Kausik Roy’s Refreshing Approach


Like many great culinary forces, chef/restaurateur Kausik Roy fell in love with food at an early age. When he was a small boy, his mother was recovering from a broken leg and unable to stand for long periods of time. She recruited him to help her in the kitchen and it was under her watchful eye that his fist hands-on culinary training began. In Kausik’s own words, “My “ah-ha” moment was at the age of 9 when I refused to eat the okra dish that was put in front of me at the family table. I just knew that the soggy and slimy vegetable had more to offer and a flash of inspiration hit me. I urged my family to deep-fry the okra and add a generous sprinkling of hari mirch (green chili). Everyone instantly loved it and “Karrarri Bhindi” became a mainstay on our family table, and eventually, on my restaurant menus.”

“I am happiest cooking locally grown vegetables.”

In early 2000, Kausik opened his first restaurant “Brick Lane Curry House” with Sati Sharma. While he teamed up with several partners after that for various ventures, he believes that “his best competition is himself”. Rather than worrying about the success of other restaurateurs, Kausik focuses on creating exceptional restaurants and setting his own standard. Tawa in CT is already a huge success with loyal customers that love the regional specialties and traditional Indian stand-bys like chicken tikka masala. Kausik’s emphasis is on changing the way Americans think about Indian cuisine – he doesn’t live or operate by preconceived notions and instead chooses to focus on entertaining customers and ensuring they leave his establishment happy. His next venture will be the Masala Library, an Indian restaurant in the competitive NYC market.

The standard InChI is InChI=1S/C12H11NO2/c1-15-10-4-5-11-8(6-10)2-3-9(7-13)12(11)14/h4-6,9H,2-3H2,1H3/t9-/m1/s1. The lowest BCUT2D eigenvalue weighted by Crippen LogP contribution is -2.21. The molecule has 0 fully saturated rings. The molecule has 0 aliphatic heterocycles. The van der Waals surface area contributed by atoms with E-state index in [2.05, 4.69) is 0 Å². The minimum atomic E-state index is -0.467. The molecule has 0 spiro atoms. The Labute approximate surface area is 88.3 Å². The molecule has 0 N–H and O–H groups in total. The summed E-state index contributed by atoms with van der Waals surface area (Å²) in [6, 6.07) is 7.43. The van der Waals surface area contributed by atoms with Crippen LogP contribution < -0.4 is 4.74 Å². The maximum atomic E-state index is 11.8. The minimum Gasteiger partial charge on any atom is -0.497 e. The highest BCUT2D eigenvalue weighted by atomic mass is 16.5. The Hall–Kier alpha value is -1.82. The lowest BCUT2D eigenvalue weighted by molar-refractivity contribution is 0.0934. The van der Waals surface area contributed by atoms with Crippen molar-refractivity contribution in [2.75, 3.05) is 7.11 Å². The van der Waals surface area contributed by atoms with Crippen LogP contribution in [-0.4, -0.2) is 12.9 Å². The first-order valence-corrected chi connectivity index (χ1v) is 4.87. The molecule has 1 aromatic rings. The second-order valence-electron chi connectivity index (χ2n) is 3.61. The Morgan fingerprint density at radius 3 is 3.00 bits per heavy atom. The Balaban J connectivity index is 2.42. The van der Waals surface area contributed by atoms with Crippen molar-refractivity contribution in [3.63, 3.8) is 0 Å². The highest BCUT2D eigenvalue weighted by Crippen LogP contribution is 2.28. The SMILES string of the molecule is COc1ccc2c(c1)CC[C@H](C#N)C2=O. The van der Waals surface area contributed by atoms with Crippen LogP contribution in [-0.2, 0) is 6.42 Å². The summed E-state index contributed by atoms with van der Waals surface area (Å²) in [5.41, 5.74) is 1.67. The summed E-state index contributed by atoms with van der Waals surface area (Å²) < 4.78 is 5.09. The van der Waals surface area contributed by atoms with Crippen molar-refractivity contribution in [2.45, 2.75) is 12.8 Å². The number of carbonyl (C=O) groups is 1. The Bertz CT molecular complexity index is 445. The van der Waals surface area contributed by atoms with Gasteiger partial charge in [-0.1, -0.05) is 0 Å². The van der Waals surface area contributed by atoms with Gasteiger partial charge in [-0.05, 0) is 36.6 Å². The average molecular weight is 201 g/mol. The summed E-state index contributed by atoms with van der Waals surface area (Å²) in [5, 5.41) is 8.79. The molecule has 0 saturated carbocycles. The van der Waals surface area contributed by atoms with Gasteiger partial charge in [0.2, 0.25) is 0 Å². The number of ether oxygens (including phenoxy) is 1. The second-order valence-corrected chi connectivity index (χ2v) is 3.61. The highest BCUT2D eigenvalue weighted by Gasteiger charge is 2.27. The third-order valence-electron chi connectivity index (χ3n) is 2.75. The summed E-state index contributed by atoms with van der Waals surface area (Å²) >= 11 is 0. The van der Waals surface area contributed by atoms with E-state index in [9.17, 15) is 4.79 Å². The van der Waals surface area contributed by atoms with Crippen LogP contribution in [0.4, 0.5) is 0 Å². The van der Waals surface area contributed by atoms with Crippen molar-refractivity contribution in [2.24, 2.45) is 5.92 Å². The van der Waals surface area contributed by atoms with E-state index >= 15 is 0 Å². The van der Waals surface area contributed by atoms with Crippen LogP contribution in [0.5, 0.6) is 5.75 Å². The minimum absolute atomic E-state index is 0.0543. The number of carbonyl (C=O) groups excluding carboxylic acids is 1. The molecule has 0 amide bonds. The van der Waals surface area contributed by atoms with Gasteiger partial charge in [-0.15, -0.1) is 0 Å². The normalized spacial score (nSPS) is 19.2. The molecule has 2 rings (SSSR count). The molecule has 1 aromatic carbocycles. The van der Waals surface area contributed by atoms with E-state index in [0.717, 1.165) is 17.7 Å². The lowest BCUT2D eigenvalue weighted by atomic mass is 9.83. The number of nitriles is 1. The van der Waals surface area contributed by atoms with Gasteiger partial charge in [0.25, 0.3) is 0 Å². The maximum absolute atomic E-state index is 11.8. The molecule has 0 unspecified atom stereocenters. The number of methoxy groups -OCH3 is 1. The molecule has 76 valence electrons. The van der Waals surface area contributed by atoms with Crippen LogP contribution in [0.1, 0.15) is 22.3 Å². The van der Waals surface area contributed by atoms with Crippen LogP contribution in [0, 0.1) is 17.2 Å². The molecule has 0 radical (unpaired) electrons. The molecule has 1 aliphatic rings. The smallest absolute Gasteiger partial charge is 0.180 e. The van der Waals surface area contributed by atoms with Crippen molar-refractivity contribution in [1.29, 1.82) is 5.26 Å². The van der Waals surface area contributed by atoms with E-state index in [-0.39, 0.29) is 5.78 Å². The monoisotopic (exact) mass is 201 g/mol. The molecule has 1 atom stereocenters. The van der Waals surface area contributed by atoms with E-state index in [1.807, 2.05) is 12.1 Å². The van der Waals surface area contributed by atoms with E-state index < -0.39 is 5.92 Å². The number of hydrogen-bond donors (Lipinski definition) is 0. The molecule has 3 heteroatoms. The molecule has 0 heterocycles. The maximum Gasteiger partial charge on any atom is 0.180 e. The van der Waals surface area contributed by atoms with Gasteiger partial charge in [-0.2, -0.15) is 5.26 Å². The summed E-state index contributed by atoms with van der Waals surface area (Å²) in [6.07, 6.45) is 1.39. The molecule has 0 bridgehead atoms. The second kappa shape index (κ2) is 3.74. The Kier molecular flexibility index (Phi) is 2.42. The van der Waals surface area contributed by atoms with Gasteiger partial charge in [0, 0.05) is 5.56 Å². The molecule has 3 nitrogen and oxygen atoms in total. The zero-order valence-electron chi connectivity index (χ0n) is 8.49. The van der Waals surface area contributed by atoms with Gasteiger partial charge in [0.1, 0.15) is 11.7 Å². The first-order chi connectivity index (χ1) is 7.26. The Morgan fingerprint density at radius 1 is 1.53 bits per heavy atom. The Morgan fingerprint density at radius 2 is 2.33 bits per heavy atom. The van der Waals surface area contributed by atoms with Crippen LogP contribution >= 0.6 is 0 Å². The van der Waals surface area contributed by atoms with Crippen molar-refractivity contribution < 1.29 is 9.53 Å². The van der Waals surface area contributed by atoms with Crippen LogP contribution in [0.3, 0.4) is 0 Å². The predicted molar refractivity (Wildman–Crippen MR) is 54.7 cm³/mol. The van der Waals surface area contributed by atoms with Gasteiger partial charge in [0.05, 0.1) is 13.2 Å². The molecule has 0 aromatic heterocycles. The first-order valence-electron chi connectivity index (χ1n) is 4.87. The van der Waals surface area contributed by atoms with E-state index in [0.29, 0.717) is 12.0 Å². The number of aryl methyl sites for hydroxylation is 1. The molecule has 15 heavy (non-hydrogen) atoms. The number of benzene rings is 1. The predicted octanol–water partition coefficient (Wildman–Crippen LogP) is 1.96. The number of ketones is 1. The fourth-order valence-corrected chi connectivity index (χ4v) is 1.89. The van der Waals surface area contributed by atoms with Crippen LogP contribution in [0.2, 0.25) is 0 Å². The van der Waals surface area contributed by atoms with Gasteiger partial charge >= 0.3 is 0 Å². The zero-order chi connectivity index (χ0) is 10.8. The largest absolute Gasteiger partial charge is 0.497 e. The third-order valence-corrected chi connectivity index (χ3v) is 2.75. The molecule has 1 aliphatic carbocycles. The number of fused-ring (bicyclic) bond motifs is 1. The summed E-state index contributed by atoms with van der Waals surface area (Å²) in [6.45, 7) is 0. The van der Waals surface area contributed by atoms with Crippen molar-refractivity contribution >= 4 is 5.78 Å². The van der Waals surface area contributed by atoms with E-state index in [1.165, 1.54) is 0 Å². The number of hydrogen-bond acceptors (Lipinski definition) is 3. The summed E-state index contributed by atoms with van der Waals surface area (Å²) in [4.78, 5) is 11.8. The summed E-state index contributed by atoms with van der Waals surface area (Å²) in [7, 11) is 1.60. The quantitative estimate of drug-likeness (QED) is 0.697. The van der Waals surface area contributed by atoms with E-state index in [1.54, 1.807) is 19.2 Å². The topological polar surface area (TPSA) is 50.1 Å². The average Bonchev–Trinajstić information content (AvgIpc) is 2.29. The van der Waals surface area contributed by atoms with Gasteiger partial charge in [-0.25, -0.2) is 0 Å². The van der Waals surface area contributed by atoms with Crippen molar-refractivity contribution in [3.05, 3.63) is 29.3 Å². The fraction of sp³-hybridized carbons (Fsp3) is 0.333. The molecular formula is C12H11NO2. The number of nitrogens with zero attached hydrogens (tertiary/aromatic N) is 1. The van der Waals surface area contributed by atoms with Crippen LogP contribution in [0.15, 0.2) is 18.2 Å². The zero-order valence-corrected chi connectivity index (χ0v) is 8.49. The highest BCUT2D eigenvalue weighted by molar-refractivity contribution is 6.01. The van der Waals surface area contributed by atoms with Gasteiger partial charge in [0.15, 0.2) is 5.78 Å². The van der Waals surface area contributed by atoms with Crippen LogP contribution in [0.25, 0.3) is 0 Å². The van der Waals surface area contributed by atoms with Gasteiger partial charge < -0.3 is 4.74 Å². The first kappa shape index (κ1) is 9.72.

Kausik gets an edge from his Bengali roots, as his signature dishes center around seafood and vegetables. He loves working with local farmers to get freshly grown vegetables and produce, believing that good ingredients make all the difference. Kausik says “I would be happier cooking locally grown asparagus than some vegetable shipped from Indian cold storage even if people feel that’s more authentic.” With all the misconceptions about Indian food among mainstream customers, he has set out to show them a new side of Indian cooking and a new way to enjoy ethnic cuisine. It’s this type of drive that keeps him motivated to innovate, recreate, and push forward as planning, designing, and implementing a new vision fascinates him about the restaurant business.

As Kausik embarks on future endeavors, he’ll likely continue to draw inspiration from his mom, the greatest mentor in his life. She’s taught him simplicity and honesty are the keys to not only success in the kitchen, but success in life. Those seem like lessons Kausik has well learned.